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PLoS One. 2012; 7(2): e30996.
Published online 2012 February 15. doi:  10.1371/journal.pone.0030996
PMCID: PMC3280266

Genome Wide DNA Copy Number Analysis of Serous Type Ovarian Carcinomas Identifies Genetic Markers Predictive of Clinical Outcome

Amanda Ewart Toland, Editor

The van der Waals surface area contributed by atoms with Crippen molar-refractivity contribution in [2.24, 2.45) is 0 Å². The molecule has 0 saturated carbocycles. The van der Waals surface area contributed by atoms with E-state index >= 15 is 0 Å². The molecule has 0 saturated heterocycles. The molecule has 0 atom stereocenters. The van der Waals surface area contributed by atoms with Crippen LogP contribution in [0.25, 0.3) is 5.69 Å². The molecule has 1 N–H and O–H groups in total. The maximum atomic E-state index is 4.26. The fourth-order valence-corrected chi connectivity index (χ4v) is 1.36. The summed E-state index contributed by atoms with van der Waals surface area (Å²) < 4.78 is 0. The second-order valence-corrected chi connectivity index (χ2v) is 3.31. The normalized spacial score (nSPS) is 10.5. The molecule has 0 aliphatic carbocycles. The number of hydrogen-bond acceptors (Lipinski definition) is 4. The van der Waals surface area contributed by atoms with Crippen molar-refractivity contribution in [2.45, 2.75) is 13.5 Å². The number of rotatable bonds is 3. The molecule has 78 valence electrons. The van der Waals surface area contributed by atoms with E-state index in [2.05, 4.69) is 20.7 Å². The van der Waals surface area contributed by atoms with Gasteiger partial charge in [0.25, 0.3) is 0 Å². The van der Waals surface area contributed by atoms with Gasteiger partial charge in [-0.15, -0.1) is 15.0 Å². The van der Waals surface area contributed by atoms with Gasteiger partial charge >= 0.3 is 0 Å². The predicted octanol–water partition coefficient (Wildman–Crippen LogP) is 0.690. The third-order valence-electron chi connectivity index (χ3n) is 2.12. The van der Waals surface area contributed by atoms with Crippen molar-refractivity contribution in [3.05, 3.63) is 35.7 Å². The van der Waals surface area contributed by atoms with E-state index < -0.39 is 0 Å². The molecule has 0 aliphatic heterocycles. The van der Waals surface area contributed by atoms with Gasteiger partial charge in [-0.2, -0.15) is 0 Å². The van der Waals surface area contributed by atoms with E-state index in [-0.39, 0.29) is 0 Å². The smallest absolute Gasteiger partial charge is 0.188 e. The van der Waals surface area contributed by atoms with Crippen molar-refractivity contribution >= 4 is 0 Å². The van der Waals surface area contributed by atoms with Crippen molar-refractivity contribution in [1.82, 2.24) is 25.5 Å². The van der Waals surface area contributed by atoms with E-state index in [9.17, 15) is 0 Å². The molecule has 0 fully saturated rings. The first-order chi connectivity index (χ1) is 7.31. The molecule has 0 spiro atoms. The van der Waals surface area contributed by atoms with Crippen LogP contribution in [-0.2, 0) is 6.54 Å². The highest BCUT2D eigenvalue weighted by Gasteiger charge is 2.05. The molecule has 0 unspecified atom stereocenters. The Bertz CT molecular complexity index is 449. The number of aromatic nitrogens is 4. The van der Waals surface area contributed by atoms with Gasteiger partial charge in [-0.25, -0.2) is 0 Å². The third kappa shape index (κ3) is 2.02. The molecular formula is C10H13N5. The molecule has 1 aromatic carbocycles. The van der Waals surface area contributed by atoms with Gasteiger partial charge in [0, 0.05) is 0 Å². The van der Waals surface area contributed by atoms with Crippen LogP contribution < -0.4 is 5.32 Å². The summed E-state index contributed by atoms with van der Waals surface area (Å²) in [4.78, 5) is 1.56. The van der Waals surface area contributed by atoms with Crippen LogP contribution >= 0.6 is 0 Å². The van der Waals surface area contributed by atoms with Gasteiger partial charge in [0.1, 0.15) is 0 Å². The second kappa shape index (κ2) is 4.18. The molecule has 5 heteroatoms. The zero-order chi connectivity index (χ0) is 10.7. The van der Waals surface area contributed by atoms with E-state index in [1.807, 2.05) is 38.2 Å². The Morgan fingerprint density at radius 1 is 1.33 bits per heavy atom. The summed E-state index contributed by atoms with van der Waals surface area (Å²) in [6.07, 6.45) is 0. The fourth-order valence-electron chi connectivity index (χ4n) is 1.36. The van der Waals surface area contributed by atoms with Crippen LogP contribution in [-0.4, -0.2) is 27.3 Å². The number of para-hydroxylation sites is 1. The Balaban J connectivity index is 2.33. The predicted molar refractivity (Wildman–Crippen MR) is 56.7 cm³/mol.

Ovarian cancer is the fifth leading cause of cancer death in women. Ovarian cancers display a high degree of complex genetic alterations involving many oncogenes and tumor suppressor genes. Analysis of the association between genetic alterations and clinical endpoints such as survival will lead to improved patient management via genetic stratification of patients into clinically relevant subgroups. In this study, we aim to define subgroups of high-grade serous ovarian carcinomas that differ with respect to prognosis and overall survival. Genome-wide DNA copy number alterations (CNAs) were measured in 72 clinically annotated, high-grade serous tumors using high-resolution oligonucleotide arrays. Two clinically annotated, independent cohorts were used for validation. Unsupervised hierarchical clustering of copy number data derived from the 72 patient cohort resulted in two clusters with significant difference in progression free survival (PFS) and a marginal difference in overall survival (OS). GISTIC analysis of the two clusters identified altered regions unique to each cluster. Supervised clustering of two independent large cohorts of high-grade serous tumors using the classification scheme derived from the two initial clusters validated our results and identified 8 genomic regions that are distinctly different among the subgroups. These 8 regions map to 8p21.3, 8p23.2, 12p12.1, 17p11.2, 17p12, 19q12, 20q11.21 and 20q13.12; and harbor potential oncogenes and tumor suppressor genes that are likely to be involved in the pathogenesis of ovarian carcinoma. We have identified a set of genetic alterations that could be used for stratification of high-grade serous tumors into clinically relevant treatment subgroups.